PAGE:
This project consists of a series of narratological inquiries into rabbinic stories composed in Roman Palestine in the 3rd-4th centuries. I want to analyze some obscure narrative traditions presenting urban scenes in which the ritualization of Jewish daily life needs to be deciphered. The stories usually deal with actions, spatial movements, and gestures, i.e., non-verbal acts intended to express grief or the approval of real or imagined hierarchies. Realizing that ritualization of everyday life is a crucial characteristic of the rabbinic project also opens new and compelling directions for narratological inquiry. Ritually oriented discourse is pervasive in rabbinic texts. It is not confined only to texts that describe ritual performances. Examining the role of rituals and ritualization in the formation of rabbinic subjectivity and rituals as forms of spiritual exercises allows for a better understanding of rabbinic culture.

The typical Roman city has its characteristic Roman loci, such as markets, baths, lavatories, washing factories, brothels etc. All these are mentioned in rabbinic stories and quite often become a scenic place for the encounter between the rabbinic protagonist and his internal and external Other. I want to systemize this rich narratological material and to show how these stories serve as  evidence for sorts of communications in Late Antiquty and what they are telling us about religion as a communication means. I already began working on this direction and would like to continue this ongoing project. In dealing with these contested and shared spaces, which often are, using the Lefebvre terminology, "lived space," namely the "space as directly lived through its associations and images and symbols, and hence the space of 'inhabitants' and 'users'" Furthermore, "[t]his is the dominated - and hence passively experienced - space which the imagination seeks to change and appropriate. It overlays physical space, making symbolic use of its objects" (Lefebvre, Production of Spaces, p. 39). Using the concept of 'lived city-space,' I want to explore a specific type of urban space, dense with urban inhabitants, built to accommodate and communicate with large crowds within a framework of everyday mundane activity. Lefebvre's notion of 'lived' space has taught us those agents do not merely 'perceive' or 'conceive' urban space as a lived space highlighting human capacity to change its use and appropriate it.  Like any other cultural practice, religious communication engages with space, in ways that can be described as 'appropriation.' Preceded by a selection, this use recognizes and accepts a spaces' character as defined by previous, expected, or prescribed usages. Still, it also modifies the space through performance and thus changes the future memory of the place.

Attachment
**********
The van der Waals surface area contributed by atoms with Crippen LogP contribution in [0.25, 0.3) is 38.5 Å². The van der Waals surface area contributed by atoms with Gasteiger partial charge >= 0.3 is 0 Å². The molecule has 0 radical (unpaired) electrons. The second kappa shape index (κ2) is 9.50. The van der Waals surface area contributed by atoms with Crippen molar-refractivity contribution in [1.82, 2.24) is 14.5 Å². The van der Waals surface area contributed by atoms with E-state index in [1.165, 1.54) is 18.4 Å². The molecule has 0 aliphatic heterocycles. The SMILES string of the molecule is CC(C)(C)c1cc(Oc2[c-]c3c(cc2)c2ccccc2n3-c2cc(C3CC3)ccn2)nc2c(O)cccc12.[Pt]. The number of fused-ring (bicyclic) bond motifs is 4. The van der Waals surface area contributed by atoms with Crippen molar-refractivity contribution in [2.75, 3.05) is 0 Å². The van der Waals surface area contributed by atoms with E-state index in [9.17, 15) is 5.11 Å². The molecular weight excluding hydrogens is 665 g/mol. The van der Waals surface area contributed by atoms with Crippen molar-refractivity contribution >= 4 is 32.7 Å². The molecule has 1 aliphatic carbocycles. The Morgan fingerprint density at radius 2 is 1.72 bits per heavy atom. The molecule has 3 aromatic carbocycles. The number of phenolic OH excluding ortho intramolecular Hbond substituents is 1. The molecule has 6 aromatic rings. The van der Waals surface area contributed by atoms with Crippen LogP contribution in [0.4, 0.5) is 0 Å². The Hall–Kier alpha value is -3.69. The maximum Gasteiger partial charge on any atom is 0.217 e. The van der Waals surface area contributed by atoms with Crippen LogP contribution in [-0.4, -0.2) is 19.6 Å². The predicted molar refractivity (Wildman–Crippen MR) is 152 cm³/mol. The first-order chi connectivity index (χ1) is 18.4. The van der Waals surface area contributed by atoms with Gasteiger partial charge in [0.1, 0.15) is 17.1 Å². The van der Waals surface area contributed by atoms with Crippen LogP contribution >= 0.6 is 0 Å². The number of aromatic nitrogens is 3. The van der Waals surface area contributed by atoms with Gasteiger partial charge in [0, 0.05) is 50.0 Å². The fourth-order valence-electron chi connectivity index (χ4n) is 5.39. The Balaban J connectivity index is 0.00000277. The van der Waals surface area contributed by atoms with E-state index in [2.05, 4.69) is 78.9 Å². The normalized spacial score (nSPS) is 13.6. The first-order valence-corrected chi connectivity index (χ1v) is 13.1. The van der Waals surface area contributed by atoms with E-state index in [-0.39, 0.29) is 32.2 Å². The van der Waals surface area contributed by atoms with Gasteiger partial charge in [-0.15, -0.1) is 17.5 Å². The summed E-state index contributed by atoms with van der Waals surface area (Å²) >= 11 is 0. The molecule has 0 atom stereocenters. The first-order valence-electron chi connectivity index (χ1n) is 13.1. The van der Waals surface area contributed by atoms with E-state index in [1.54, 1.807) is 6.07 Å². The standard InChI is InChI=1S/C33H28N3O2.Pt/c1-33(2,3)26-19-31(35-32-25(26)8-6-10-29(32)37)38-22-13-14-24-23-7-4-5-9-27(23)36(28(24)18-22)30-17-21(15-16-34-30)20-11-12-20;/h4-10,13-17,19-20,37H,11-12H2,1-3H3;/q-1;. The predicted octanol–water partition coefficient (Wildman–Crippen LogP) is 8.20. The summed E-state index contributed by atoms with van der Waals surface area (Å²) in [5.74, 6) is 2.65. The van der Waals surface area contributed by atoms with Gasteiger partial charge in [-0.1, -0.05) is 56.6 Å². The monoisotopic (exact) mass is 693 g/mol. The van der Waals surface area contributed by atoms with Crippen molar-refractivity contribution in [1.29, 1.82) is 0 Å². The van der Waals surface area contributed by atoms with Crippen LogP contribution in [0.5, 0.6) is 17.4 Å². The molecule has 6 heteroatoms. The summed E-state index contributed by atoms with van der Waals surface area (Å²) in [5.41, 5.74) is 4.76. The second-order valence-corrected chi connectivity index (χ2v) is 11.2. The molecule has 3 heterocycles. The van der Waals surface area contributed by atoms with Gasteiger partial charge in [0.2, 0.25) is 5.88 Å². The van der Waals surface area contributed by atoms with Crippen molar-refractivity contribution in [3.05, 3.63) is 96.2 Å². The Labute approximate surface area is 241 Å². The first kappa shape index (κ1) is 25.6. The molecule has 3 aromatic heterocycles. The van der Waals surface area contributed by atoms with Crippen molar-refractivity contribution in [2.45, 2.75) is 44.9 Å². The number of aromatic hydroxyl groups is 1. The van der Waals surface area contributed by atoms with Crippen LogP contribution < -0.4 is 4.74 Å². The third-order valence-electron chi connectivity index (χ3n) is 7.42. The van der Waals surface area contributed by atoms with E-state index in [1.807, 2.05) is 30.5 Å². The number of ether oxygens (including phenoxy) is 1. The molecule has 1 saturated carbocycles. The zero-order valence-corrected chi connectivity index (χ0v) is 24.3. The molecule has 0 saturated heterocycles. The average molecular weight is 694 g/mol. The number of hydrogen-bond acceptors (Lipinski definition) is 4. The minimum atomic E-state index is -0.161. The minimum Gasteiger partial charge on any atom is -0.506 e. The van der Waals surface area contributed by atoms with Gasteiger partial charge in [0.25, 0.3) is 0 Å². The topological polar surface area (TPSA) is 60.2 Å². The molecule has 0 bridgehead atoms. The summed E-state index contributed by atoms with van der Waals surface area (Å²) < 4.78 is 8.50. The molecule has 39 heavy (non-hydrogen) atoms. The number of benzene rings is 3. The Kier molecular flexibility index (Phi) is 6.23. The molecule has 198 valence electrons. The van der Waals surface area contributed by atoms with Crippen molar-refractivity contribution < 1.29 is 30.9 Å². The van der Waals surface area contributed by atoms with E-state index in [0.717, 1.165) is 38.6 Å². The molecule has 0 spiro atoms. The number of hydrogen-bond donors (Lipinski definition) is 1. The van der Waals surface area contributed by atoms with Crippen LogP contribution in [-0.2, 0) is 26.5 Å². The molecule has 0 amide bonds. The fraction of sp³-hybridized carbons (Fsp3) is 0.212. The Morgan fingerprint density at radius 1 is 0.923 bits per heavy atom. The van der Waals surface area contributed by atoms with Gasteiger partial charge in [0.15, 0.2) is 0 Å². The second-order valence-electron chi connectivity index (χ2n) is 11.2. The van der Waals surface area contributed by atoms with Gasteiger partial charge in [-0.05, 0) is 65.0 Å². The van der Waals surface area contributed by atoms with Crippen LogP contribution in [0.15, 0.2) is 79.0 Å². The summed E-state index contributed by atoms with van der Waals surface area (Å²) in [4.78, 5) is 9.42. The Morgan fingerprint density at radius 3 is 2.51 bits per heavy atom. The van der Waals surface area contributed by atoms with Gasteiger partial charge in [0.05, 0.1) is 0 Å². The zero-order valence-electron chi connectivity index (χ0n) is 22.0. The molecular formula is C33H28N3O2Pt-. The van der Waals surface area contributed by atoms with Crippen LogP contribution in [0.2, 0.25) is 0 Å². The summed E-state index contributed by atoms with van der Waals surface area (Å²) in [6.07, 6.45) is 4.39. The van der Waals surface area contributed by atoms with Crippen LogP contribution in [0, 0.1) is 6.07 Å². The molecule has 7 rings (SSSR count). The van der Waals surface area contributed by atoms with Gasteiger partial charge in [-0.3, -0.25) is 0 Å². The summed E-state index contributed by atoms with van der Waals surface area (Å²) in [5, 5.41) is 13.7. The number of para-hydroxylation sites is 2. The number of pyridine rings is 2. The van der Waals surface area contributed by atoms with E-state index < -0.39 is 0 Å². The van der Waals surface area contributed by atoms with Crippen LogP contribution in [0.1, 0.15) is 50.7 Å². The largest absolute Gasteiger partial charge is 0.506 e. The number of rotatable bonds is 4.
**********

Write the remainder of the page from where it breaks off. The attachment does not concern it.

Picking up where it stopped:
The publication list of Reuven Kiperwasser can be found here.